Eat like the Irish: Baked Cheese Toasties

Happy St. Patrick’s Day! As we discussed last year, part of my family hails from the Emerald Isle, and as every March 17th approaches, I eagerly anticipate another chance to cook food from the country of my ancestors.

You’re probably already familiar with Guinness beef stew, Colcannon, and soda bread/biscuits, traditional and popular Irish fare, not to mention the many green dishes that take over the table at this time of year.

I love most of these dishes, I truly do, but I’ve been increasingly interested in wanting to know a little more about the meals that aren’t the most familiar or famous, but are the hearty plates that a home cook prepares for their family on a daily basis, like today’s toasties.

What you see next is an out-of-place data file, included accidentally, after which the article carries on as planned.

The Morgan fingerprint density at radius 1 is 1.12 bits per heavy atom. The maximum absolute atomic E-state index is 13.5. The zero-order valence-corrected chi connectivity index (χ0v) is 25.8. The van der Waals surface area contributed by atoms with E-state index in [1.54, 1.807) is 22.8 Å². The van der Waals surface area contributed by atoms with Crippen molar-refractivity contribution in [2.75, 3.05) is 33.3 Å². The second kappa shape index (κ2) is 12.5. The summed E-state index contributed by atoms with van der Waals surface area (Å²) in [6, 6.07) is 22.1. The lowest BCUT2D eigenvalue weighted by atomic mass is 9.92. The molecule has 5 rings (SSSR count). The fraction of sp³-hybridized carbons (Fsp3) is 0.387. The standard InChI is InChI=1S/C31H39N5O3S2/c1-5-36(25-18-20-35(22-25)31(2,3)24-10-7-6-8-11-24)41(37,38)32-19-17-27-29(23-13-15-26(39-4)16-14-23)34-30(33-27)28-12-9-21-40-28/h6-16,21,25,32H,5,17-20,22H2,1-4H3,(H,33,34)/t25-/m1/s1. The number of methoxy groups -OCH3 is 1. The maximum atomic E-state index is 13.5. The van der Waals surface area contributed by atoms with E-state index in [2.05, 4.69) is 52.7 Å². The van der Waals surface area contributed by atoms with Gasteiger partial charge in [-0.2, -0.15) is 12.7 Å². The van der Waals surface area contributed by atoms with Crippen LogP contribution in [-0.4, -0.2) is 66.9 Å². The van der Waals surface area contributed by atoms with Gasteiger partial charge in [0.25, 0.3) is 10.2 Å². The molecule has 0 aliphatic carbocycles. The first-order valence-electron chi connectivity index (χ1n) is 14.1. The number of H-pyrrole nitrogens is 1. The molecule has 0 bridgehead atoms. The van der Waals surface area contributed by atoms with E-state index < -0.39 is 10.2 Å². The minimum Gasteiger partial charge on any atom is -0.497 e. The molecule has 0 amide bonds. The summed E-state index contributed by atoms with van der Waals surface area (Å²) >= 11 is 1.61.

Cheese Toastie - 2

These aren’t the foods that are well known thanks to travelers, cookbooks, or food trends; they are dishes that the Nonnas and Nannies of the world are plating for their people when it comes to feeding them on busy weeknights when simple food needs to be stretched to feed many mouths around the table each night.

My Irish father-in-law fondly remembers eating “toasties” when he was younger; an open-faced cheesy sandwich made with grated cheddar and eggs, two things that were readily available in his parent’s home.

In fact, it’s been said that in the years between St. Patrick (the 400s) and the arrival of the potato (the 1600s) Irish cuisine could best be described as “milky” thanks to the lush green pastures that fed the country’s beloved cows, bearers of some of the best dairy produced around the world.

Cheese Toastie - 3

My family wasn’t around during that time, of course, but they certainly have an affinity for all things dairy, with butter and cheese sitting at the top of the list. This simple sandwich makes use of both ingredients.